A Minor Marine Miracle

By June Dawley

    The Texas Longhorn represents one of Nature’s more whimsical moments. This small marine phenomenon looks like its popular name: two long horns point in opposite directions, each extending from the side of a flat spiral which resembles a coiled hose.

Ventral view of 118 mm. specimen

    This structure is built by a colony of tiny marine animals of the phylum Bryozoa, genus Hippoporidra, species (on our Atlantic coast) not known. Much as the coral polyps build large reefs, so these little bryozoa build the Longhorn, starting with a small deposit of calcareous material on a shell or shell fragment, and building in the coil outward until it is large enough to sustain the weight of the horns. After the horns are started, the whole building continues to grow, sometimes reaching an over-all span of six inches.

    All this design and growth is not with purpose: the Texas Longhorn houses a small hermit crab whose full name is Pylopagurus corallinus (Benedict). He differs from most other hermits in that his body lacks the twist to the left which makes it possible for other species to inhabit dead snails, most of which open to the right. Pylopagurus corallinus has a small, straight body because the spiral cavity he occupies is all on one plane. Like other hermits he has a shelly anterior and a soft, defenseless abdomen. His red and white striped legs end in points, so when he walks about on the ocean floor, balancing his beautiful pointed house on his head, he appears to be toe dancing. Pylopagurus corallinus has a large right claw, flat and oval in shape, which precisely fits the open end of the spiral. He can withdraw into his tube-like house and, using his claw as a trap door, seal himself safely away from predators.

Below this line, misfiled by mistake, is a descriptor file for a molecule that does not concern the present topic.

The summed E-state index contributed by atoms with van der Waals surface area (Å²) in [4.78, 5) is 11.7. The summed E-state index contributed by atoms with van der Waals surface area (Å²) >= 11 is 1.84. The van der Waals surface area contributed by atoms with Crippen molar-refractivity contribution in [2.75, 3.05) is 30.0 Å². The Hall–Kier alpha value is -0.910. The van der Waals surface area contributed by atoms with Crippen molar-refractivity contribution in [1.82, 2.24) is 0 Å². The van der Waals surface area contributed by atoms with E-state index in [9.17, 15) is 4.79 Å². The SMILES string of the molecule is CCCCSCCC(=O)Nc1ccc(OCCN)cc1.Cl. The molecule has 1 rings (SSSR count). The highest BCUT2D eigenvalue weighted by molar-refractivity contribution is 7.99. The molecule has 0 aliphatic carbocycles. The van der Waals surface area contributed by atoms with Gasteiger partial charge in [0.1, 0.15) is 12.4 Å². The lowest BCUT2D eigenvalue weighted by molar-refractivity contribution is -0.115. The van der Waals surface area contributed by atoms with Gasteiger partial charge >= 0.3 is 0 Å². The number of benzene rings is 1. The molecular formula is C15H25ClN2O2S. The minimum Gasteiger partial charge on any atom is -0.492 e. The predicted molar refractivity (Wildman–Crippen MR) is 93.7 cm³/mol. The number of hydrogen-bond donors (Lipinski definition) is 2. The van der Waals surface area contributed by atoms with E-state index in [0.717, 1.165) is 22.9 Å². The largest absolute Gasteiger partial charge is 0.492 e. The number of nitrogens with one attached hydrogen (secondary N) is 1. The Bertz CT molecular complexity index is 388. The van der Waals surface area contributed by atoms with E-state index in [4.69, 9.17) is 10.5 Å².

In this symbiotic relationship the benefits which accrue to P. corallinus are obvious: he has a permanent home which protects his soft parts, and it grows as he grows so the need to look for another home is not likely to occur. Probably, the small crab, moving about in search of food, carries the structure along the ocean floor, providing constantly changing feeding places for the tiny animals, which make up the colony. Each little animal is no more than a millimeter in length, often smaller, so it is very difficult for marine biologists to observe the life processes, which go on in the Texas Longhorn.

    The accommodation of these two very different life forms to each other, for mutual benefit, must have evolved over a period of millions of years. This kind of small miracle gives the observer a new and interesting perspective on time. We tick it off in hours and days, but Nature thinks in eons.

Texas Longhorn

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